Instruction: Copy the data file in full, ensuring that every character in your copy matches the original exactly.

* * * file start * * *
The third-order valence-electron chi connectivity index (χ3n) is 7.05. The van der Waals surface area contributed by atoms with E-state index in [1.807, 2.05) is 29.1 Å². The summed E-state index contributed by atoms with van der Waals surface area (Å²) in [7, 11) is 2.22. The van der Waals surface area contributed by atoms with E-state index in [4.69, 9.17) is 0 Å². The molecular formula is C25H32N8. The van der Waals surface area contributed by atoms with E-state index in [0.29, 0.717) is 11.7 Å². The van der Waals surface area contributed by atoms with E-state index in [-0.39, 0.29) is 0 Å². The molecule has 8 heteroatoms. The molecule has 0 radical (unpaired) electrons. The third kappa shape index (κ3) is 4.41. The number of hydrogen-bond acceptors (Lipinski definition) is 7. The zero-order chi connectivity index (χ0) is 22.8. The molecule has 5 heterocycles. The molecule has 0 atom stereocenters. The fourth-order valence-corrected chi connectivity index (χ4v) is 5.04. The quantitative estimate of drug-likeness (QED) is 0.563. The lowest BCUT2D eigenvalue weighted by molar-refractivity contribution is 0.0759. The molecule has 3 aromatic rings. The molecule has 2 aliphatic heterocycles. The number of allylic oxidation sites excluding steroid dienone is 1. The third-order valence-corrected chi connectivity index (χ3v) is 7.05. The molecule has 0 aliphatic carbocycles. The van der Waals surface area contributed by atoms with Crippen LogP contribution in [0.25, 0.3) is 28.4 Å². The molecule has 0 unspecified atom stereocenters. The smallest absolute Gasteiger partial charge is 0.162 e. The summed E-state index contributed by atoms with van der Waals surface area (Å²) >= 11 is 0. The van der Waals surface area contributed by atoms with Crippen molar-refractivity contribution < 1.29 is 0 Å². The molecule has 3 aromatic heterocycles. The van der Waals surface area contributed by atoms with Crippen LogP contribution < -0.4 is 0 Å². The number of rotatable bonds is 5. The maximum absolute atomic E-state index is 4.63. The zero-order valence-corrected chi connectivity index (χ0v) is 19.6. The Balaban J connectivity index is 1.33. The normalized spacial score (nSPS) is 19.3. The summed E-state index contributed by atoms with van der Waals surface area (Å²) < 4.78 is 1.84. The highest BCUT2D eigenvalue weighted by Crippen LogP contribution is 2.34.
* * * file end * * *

The third-order valence-electron chi connectivity index (χ3n) is 7.05. The van der Waals surface area contributed by atoms with E-state index in [1.807, 2.05) is 29.1 Å². The summed E-state index contributed by atoms with van der Waals surface area (Å²) in [7, 11) is 2.22. The van der Waals surface area contributed by atoms with E-state index in [4.69, 9.17) is 0 Å². The molecular formula is C25H32N8. The van der Waals surface area contributed by atoms with E-state index in [0.29, 0.717) is 11.7 Å². The van der Waals surface area contributed by atoms with E-state index in [-0.39, 0.29) is 0 Å². The molecule has 8 heteroatoms. The molecule has 0 radical (unpaired) electrons. The third kappa shape index (κ3) is 4.41. The number of hydrogen-bond acceptors (Lipinski definition) is 7. The zero-order chi connectivity index (χ0) is 22.8. The molecule has 5 heterocycles. The molecule has 0 atom stereocenters. The fourth-order valence-corrected chi connectivity index (χ4v) is 5.04. The quantitative estimate of drug-likeness (QED) is 0.563. The lowest BCUT2D eigenvalue weighted by molar-refractivity contribution is 0.0759. The molecule has 3 aromatic rings. The molecule has 2 aliphatic heterocycles. The number of allylic oxidation sites excluding steroid dienone is 1. The third-order valence-corrected chi connectivity index (χ3v) is 7.05. The molecule has 0 aliphatic carbocycles. The van der Waals surface area contributed by atoms with Crippen LogP contribution in [0.25, 0.3) is 28.4 Å². The molecule has 0 unspecified atom stereocenters. The smallest absolute Gasteiger partial charge is 0.162 e. The summed E-state index contributed by atoms with van der Waals surface area (Å²) >= 11 is 0. The van der Waals surface area contributed by atoms with Crippen molar-refractivity contribution < 1.29 is 0 Å². The molecule has 3 aromatic heterocycles. The van der Waals surface area contributed by atoms with Crippen LogP contribution < -0.4 is 0 Å². The number of rotatable bonds is 5. The maximum absolute atomic E-state index is 4.63. The zero-order valence-corrected chi connectivity index (χ0v) is 19.6. The Balaban J connectivity index is 1.33. The normalized spacial score (nSPS) is 19.3. The summed E-state index contributed by atoms with van der Waals surface area (Å²) < 4.78 is 1.84. The highest BCUT2D eigenvalue weighted by Crippen LogP contribution is 2.34.